IPA: ˈæbdʌkeɪt


  • (transitive, obsolete) To disclaim and expel from the family, as a father his child; to disown; to disinherit.
  • (transitive, reflexive, obsolete) To formally separate oneself from or to divest oneself of.
  • (transitive, obsolete) To depose.
  • (transitive, obsolete) To reject; to cast off; to discard.
  • (transitive) To surrender, renounce or relinquish, as sovereign power; to withdraw definitely from filling or exercising, as a high office, station, dignity; to fail to fulfill responsibility for.
  • (intransitive) To relinquish or renounce a throne, or other high office or dignity; to renounce sovereignty.

Examples of "abdicate" in Sentences

  • He was forced to abdicate.
  • The Tsar was forced to abdicate.
  • Did the shogun just abdicate out of the blue
  • The Storting never asked the King to abdicate.
  • If they failed, the king agreed to abdicate the throne.
  • The word abdicate has to our ears a certain regal sound.
  • When he refused to abdicate, the rebels attacked the village.
  • The nobility rebelled against the Queen, forcing her to abdicate.
  • In 1747, the nominal king abdicated the throne and left for Chiang Mai.
  • The king and princess decide to abdicate, effectively abolishing the monarchy.
  • The king and princess decided to abdicate, effectively abolishing the monarchy.
  • Yes, I did mean "abdicate," as in abdicate their judgment TO that of their leaders.
  • Kamal Abu Sena urges the president to live with dignity and "abdicate," as he put it.
  • Or kids tugging at their parent's arms to ask what "abdicate" means, at the very least.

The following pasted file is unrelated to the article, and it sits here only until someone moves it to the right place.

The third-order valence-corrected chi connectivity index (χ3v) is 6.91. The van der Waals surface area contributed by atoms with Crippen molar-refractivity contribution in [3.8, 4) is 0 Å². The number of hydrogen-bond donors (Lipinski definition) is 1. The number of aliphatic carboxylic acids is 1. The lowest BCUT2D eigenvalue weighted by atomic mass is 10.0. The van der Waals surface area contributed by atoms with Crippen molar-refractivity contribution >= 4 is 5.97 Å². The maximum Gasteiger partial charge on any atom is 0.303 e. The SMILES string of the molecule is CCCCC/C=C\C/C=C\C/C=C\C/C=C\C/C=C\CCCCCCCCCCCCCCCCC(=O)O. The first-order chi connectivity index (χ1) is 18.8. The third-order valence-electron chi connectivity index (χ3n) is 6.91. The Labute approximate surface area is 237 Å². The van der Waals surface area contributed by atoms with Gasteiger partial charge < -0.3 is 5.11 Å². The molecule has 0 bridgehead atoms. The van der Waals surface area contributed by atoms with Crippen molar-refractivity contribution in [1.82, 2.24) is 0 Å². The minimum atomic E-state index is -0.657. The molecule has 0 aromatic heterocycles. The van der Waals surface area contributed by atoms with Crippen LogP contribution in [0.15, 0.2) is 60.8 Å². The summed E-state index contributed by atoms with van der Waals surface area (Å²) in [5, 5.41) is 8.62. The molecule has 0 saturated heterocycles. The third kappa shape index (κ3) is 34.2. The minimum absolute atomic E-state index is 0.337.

• And, opinion polls have suggested, done by various television networks that over 55 percent still want her to stay on the throne and not to retire or even to abdicate, which is not in our constitution anyway.
  • The president of Ivory Coast has refused to "abdicate" in the wake of post election violence and said that any attempt to remove him will be met by force, his American representative has told The Daily Telegraph.
  • There can be no doubt that nothing was further from the mind of James than to abdicate his throne-and, indeed, the Convention left open for everybody to interpret "abdicate" as a 'voluntary or an involuntary retirement from the throne as he wished.
  • I have never held such a high office --- nor do I aspire for it, nor have the talents to achieve it --- but I think that if I somehow was 'drafted' I would like to believe I'd follow the Mises line and "abdicate" or the Leonard Read line and "push the button".

Related Links

syllables in abdicatesynonyms for abdicaterhymes for abdicateunscramble abdicate



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